Theoretically, a wormhole could be used to cut not just through space, but through time as well.
"Time machines are unavoidable in our physical dimensional space-time," David wrote in his paper. "Traversable wormholes imply time machines, and (the prediction of wormholes) spawned a number of follow-on research efforts on time machines."
However, Davis added, turning a wormhole into a time machine won't be easy. "It would take a Herculean effort to turn a wormhole into a time machine. It's going to be tough enough to pull off a wormhole," he told LiveScience.
That's because once a wormhole is created, one or both ends of it would need to be accelerated through time to the desired position, according to general relativity theory.
Artist's impression of the mouth of a wormhole.DCL
There are several theories for how the laws of physics might work to prevent time travel through wormholes.
"Not only do we assume (time travel into the past) will not be possible in our lifetime, but we assume that the laws of physics, when fully understood, will rule it out entirely," said Robert Owen, an astrophysicist at Oberlin College in Ohio who specializes in black holes and gravitation theory.
According to scientists' current understanding, keeping a wormhole stable enough to traverse requires large amounts of exotic matter, a substance that is still very poorly understood.
General relativity can't account for exotic matter -- according to general relativity, exotic matter can't exist. But exotic matter does exist. That's where quantum theory comes in. Like general relativity, quantum theory is a system for explaining the universe, kind of like a lens through which scientists observe the universe.
However, exotic matter has only been observed in very small amounts -- not nearly enough to hold open a wormhole. Physicists would have to find a way to generate and harness large amounts of exotic matter if they hope to achieve this quasi-faster-than-light travel and, by extension, time travel.
Furthermore, other physicists have used quantum mechanics to posit that trying to travel through a wormhole would create something called a quantum back reaction.
In a quantum back reaction, the act of turning a wormhole into a time machine would cause a massive buildup of energy, ultimately destroying the wormhole just before it could be used as a time machine.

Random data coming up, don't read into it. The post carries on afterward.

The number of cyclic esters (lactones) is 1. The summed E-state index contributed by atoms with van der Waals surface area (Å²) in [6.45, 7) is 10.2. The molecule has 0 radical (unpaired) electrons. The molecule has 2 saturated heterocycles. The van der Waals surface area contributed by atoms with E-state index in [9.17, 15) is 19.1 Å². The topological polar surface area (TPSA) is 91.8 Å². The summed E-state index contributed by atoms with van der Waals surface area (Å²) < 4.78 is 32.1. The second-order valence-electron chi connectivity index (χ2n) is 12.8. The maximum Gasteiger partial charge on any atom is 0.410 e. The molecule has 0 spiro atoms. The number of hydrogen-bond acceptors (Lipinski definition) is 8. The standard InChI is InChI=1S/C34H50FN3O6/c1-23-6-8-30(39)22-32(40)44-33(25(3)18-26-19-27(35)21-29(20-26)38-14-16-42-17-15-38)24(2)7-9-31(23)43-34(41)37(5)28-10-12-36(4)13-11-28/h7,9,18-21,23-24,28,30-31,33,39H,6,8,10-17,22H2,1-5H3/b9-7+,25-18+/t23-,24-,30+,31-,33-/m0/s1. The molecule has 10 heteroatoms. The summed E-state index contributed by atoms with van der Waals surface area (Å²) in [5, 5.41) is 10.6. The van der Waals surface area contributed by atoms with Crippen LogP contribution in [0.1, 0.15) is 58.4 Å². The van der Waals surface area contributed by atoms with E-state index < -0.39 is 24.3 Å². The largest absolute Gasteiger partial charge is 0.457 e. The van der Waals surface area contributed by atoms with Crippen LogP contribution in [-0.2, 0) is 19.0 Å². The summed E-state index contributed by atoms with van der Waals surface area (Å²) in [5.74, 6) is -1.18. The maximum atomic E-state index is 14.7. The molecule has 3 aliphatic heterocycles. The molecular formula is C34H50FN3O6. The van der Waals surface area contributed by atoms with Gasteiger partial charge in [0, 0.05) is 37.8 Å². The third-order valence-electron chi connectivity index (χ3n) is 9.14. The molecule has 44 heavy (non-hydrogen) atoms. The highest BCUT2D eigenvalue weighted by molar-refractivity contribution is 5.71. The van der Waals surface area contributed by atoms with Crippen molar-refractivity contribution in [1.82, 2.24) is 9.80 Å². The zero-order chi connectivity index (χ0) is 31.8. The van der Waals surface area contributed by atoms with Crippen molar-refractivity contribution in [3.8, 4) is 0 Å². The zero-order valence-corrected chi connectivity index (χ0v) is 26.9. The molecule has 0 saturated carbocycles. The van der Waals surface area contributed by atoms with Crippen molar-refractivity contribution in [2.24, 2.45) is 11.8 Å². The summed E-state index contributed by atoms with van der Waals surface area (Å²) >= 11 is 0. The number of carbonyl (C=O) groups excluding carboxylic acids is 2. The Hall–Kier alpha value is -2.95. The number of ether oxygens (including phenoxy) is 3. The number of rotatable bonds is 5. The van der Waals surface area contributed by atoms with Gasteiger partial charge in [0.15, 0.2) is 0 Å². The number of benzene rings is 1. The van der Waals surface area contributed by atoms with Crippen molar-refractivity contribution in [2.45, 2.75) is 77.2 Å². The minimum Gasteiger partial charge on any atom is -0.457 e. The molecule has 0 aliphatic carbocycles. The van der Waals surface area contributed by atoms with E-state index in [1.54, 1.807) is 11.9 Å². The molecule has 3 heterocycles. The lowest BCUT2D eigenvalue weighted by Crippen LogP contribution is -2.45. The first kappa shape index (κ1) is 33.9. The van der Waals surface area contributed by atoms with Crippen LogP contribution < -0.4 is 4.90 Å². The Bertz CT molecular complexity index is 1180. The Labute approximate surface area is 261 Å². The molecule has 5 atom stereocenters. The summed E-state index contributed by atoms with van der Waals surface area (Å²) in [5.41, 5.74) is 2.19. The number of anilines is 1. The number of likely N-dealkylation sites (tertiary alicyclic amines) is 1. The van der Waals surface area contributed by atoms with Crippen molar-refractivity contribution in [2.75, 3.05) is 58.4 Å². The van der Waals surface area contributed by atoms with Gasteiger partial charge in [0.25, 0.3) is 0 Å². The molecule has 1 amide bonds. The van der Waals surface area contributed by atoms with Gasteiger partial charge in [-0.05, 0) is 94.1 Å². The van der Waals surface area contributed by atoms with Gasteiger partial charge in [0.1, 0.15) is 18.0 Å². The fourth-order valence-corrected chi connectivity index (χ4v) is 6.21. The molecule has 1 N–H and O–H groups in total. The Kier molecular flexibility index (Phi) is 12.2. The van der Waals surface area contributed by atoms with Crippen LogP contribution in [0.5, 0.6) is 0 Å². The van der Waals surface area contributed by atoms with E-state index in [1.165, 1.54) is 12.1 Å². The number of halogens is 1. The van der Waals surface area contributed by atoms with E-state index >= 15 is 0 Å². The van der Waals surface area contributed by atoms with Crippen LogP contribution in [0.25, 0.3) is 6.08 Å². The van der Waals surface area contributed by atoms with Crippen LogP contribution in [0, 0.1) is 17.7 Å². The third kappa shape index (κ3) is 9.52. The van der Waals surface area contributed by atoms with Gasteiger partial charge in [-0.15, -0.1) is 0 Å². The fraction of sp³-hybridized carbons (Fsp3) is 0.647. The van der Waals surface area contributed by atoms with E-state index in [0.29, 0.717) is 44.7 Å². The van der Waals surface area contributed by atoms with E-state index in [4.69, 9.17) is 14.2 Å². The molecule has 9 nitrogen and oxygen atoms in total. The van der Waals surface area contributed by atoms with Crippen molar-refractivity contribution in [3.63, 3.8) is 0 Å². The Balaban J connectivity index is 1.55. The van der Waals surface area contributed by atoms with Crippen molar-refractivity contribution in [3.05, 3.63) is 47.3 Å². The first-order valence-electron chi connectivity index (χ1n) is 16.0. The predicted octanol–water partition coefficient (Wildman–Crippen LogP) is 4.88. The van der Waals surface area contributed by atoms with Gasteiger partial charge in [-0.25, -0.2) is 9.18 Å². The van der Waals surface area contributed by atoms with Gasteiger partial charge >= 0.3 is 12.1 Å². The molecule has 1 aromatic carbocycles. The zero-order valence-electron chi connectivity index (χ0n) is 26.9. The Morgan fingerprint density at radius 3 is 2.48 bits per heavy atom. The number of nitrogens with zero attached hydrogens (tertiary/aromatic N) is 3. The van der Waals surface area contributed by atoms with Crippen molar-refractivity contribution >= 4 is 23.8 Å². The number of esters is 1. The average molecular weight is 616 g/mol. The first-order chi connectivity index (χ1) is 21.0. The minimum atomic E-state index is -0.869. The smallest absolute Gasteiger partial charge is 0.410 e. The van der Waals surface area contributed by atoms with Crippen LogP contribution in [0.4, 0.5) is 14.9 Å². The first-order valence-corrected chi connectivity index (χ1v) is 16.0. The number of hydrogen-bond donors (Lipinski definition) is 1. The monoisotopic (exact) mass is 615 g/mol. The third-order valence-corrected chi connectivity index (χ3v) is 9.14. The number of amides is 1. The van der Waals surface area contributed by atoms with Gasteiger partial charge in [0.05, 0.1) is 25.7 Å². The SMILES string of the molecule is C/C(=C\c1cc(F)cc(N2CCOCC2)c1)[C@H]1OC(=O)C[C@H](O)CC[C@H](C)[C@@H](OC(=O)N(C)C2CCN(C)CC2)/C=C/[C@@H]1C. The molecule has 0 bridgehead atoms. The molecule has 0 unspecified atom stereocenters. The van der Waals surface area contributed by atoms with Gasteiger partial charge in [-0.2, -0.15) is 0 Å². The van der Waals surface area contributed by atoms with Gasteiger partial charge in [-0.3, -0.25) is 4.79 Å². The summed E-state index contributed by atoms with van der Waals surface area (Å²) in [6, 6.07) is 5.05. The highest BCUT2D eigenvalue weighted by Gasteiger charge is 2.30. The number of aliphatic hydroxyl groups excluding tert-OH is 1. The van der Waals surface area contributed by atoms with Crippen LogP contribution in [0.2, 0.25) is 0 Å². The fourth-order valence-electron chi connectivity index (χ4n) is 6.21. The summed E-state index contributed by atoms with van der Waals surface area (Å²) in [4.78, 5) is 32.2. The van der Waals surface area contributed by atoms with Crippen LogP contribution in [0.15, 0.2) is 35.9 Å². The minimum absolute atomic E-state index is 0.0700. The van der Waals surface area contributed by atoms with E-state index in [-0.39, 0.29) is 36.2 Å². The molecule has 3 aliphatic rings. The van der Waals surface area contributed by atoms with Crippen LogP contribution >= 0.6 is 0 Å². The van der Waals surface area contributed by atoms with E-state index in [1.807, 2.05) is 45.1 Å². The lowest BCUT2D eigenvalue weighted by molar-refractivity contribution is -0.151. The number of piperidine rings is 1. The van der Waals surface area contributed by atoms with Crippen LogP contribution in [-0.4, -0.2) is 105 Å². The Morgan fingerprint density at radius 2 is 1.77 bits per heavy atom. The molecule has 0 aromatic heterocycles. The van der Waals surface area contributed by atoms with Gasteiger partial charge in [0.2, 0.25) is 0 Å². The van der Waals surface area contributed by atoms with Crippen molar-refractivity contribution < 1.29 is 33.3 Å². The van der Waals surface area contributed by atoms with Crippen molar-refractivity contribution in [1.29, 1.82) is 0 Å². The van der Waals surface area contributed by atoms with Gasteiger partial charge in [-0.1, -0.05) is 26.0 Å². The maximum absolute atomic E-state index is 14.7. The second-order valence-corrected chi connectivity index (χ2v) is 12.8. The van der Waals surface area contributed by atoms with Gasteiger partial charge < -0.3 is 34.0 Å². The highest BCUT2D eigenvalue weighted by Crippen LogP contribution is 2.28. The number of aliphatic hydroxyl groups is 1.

However, the mathematical model used to calculate quantum back reaction only takes into account one dimension of space-time.
"I am confident that, since (general relativity) theory has not failed yet, that its predictions for time machines, warp drives and wormholes remain valid and testable, regardless of what quantum theory has to say about those subjects," Davis added.
This illustrates one of the key problems in theories of time travel: physicists have to ground their arguments in either general relativity or quantum theory, both of which are incomplete and unable to encompass the entirety of our complex, mysterious universe.
Before they can figure out time travel, physicists need to find a way to reconcile general relativity and quantum theory into a quantum theory of gravity. That theory will then serve as the basis for further study of time travel.
Therefore, Owen argues that it's impossible to be certain of whether time travel is possible yet. "The wormhole-based time-machine idea takes into account general relativity, but it leaves out quantum mechanics," Owen added. "But including quantum mechanics in the calculations seems to show us that the time machine couldn't actually work the way we hope."
Davis, however, believes scientists have discovered all they can about time machines from theory alone, and calls on physicists to focus first on faster-than-light travel.
"Until someone makes a wormhole or a warp drive, there's no use getting hyped up about a time machine," Davis told LiveScience.
Accomplishing this will require a universally accepted quantum gravity theory -- an immense challenge -- so don't go booking those time-travel plans just yet.